The world, and consequently the way we do business in it, has changed. That might sound obvious, or glib, or perhaps even a bit sensationalist. We're not even talking about the visible things - the empty offices, the Zoom calls, the strangely spacious public transport systems such as the London Underground, as well as empty airports. Much like any individual who experiences trauma, we are not the same as we were in January. As consumers, as individuals, as business owners and as employees, we have all experienced a year and a set of events that have changed the trajectory of how we behave, how we think, what we want and what we are prepared to do. As businesses, therefore, we need to think about how we market ourselves to our changing audience in order to meet their wants and needs.
Change is a chance to take a good look in the mirror
The thing about change is that it’s almost never all bad, but most of us are pretty reluctant to do it unless we’re forced. While no one would ever have wished this year’s events on anyone, it has forced many of us to take a good long look in the mirror. Is your business operating the way it always has done because it’s easier not to change it? Or have you been making a conscious and regular decision that the way you operate is the most effective and secure in the modern market?
It’s old news that many (often quite big) business players were caught with their proverbial trousers down when their teams were told to work from home this year, only to realise they didn’t have a suitable remote working system in place. It seemed quite an odd oversight given the technological solutions available for flexible and remote working. That, coupled with the increasing demand from employees to make it happen and the lip service paid to the notion by businesses themselves in the footnotes of their agendas on equal employment opportunities, but there we have it.
Businesses with a positive outlook are the ones embracing change
In a global report published in September, McKinsey noted a positive shift in economic sentiment when more than half of all executives surveyed said economic conditions in their own countries will be better six months from now, while 30 percent say they will worsen. That’s the smallest percentage of pessimists they have seen since their survey in April 2020.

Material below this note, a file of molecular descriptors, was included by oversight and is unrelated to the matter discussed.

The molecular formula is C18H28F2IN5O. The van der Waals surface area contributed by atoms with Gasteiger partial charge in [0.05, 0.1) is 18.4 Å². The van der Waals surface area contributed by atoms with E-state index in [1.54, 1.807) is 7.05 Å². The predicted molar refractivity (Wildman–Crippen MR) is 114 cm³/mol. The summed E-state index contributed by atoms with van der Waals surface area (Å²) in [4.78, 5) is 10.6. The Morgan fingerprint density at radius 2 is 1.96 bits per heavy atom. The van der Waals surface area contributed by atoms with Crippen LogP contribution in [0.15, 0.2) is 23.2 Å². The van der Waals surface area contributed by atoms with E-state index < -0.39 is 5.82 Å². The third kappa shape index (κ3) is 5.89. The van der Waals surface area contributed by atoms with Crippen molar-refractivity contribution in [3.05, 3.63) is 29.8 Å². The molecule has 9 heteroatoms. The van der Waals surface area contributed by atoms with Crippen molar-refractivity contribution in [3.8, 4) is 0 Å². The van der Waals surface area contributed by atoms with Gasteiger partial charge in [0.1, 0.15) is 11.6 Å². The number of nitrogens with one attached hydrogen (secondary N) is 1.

Of those surveyed, “one-third of companies have accelerated the digitisation of their supply chains, half have sped up the digitisation of their customer channels, and two-thirds have moved faster to adopt artificial intelligence and automation. Many other workforce changes are also in progress.”
So, what other changes might those positive minded businesses be looking at? Perhaps they might be the things that have, to date, been mere options. However, now they have the capacity to be nimble and flexible solutions that help to create a more dynamic business model.
Fractional CMOs and the ecosystem of talent
For example, for many firms, large agencies with big names or even small boutique agencies with niche but highly valued clients have been the strategists and executors of sales and marketing strategies. They're very chic, they’re very impressive and they’re very expensive, but you’re always one on a roster of clients.
Meanwhile, others rely solely on the talents of their in-house marketing teams. They have excellent brand knowledge, they’re always available, and they’re completely dedicated to you. However, they don’t have an outside perspective to bring to the table like a Fractional CMO might, which can be a problem when you need to take a completely fresh look at the market.
The role of the Fractional CMO, perhaps alternatively termed a hands-on Non-Executive Director, senior-level marketing leader or consultant, is not a new one. However, it has evolved in recent years and is now more relevant and valuable than ever. It is not purely the result of COVID-19, it’s been happening for a long time, arguably since the advent of digitisation, which has resulted in a dynamic ecosystem of skills at all levels that you can plug into whenever you need them.
It is the result of changing communications options, changing consumer wants and needs, and also changing employee wants and needs. The result is that while we might not be used to a global pandemic, the world does actually have the talent ecosystems to identify changes and react to them by accessing the right skills. You just need to use it.
Accessing the talent ecosystem
What this means for businesses is that there’s a third option for things like developing marketing departments, market entry plans, sales strategies, tactics and delivering leadership. It has the capacity, connections, knowledge and ability to self reflect in order to identify and meet the needs of your business in accessing a changed market: the Fractional CMO.
More reliable than an independent consultant and more effective and commercially driven than an agency. Able to work with your existing marketing professionals without being a full time person on the payroll, and bringing knowledge from a portfolio of work as well as years’ of experience that would normally cost an arm and a leg to access, the role of the Fractional CMO is more relevant today than it has ever been, whether it's part time, short term or long term.
As we all contemplate how this year has changed the way we think and what we want, there are bound to be things that surprise us and things that are yet to become clear. However, what is obvious to the business leaders who feel like they can see a positive path to the future, is that it means revisiting how we do things because the people we’re trying to communicate with are not the same as they were 10 months ago.